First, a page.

Berlinale - Todos os mortos / All the Dead Ones

Todos os mortos / All the Dead Ones

It’s the end of a millennium in São Paulo, Brazil. The eighteenth-century is disappearing fast but the traditions, hostilities and religious prejudices that have marked Brazilian society still refuse to go willingly. Nowhere more is this more seen than in the house of Soares.

Formerly rich, slave plantation owners, the women of the household are facing ruin, following the death of their housekeeper. In the first in a series of frantic acts to stop their way of life imploding, frail matriarch Dona Isabel (Thaia Perez) bans her daughter Ana (Carolina Bianchi) from leaving the house. 

Believing that desperate measures are required to cure both her mother and Ana’s disintegrating grasp on reality, Dona Isobel’s other daughter, nun Maria (Clarissa Kiste) travels to the failing family estate to confront their father. However, her purpose for this trip is actually disingenuous. Forcing former house slave Iná (Mawusi Tulani) and her son Joao to return to São Paulo with her, Maria blackmails Iná into performing a fake spiritual ritual to ‘heal’ the rest of her family. However, as Iná refuses to go along with Maria’s charade, the seeds are sown for an unravelling of injustices that have no place in São Paulo’s future.

…a fractured and uncommitted affair.

Ostensibly starting with a documentary-style vignette inside the Soares house, ‘Todos os mortos / All the Dead Ones’ unconvincingly switches to a dramatic narrative for the rest of its two-hour running time. Whilst the acting from the principals is all reasonably on key, directors Marco Dutra, Caetano Gotardo have wielded a brutal cleaver when it comes to their movies’ manner of storytelling. Abruptly stopping and starting with no clear discernible thread or clear character arc to pursue, the first hour’s worth of scenes are a fractured and uncommitted affair. Add to this to musical inserts doubling as a score which randomly burst into life like somebody left the radio on in the back of the set, Todos os mortos kills any interest you might have had going forward.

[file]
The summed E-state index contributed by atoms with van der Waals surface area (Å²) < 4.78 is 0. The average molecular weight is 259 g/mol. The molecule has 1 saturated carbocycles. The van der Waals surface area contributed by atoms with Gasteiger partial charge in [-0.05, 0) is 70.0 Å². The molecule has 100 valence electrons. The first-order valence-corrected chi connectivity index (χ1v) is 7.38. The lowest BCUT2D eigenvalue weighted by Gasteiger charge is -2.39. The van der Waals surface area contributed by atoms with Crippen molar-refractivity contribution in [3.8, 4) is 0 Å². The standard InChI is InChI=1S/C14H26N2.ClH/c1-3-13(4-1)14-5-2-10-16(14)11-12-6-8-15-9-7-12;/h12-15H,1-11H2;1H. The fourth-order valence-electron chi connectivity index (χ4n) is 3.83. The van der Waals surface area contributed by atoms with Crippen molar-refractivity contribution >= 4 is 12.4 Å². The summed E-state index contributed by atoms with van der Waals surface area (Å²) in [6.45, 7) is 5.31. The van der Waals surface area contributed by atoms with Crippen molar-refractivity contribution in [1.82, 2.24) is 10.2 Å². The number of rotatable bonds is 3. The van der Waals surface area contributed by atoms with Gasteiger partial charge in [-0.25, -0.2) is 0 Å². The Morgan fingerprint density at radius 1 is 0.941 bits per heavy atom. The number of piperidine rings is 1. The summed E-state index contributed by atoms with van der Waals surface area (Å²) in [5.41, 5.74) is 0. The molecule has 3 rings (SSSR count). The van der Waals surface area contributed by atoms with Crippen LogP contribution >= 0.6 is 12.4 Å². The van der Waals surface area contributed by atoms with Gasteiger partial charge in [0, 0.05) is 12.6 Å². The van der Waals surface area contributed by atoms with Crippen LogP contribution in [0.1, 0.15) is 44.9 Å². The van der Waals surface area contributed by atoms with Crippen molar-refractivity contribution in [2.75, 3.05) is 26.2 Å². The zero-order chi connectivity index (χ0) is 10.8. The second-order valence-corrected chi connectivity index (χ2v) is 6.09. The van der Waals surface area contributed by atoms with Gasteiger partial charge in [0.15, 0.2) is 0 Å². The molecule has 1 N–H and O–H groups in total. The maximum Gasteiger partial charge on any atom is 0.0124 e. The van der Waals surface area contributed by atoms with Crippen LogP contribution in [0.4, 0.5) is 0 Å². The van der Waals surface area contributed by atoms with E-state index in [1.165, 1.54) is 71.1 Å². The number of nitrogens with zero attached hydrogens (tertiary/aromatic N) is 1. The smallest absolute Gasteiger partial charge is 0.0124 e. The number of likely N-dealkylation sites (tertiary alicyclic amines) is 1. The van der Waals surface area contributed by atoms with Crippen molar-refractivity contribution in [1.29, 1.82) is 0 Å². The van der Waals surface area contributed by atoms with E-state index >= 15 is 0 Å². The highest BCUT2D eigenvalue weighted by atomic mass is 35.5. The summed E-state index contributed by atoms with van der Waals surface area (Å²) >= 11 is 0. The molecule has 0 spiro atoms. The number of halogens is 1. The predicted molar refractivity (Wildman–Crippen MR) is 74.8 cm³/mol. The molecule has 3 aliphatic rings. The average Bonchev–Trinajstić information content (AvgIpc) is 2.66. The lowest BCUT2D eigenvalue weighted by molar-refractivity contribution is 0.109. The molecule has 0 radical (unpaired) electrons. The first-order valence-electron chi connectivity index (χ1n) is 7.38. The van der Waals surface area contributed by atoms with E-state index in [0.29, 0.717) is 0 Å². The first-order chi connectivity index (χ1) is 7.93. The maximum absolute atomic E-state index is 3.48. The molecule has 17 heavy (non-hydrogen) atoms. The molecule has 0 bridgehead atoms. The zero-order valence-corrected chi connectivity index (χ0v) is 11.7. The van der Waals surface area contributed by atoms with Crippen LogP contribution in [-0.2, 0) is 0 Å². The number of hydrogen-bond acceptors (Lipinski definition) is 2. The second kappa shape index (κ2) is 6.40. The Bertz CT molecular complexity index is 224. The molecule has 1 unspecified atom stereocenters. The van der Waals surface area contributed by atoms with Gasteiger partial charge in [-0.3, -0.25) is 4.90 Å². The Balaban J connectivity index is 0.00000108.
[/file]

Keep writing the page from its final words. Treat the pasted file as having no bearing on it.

That said, moving into its second hour, there are at least two pieces of connective tissue that make any sense. First is the eventually centralising relationship of Mawusi Tulani as Iná and her son Joao as played by Agyei Augusto. Recognising that her son will have more opportunities in the new century that she could ever dream of, Iná has to concede that even as a parent, she doesn’t have all the answers going forward. Second and similarly strong in her threatening scenes with Iná, Clarissa Kiste grasps the acting nettle provided to her to deliver several disquieting scenes of religious xenophobia.

Sadly though, these earthy vignettes fall between the keys of Todos os mortos’s stumbling ambition to use drama to convey the progress of a society. With an end scene that reaches for drama and then afterwards clutches for meaning with a surreal segway, directors Marco Dutra and Caetano Gotardo’s compote of causality comes unstuck.

As Iná herself puts it, “people are not made of sugar” and on this viewing of constructed characters, I wouldn’t expect the taste to take.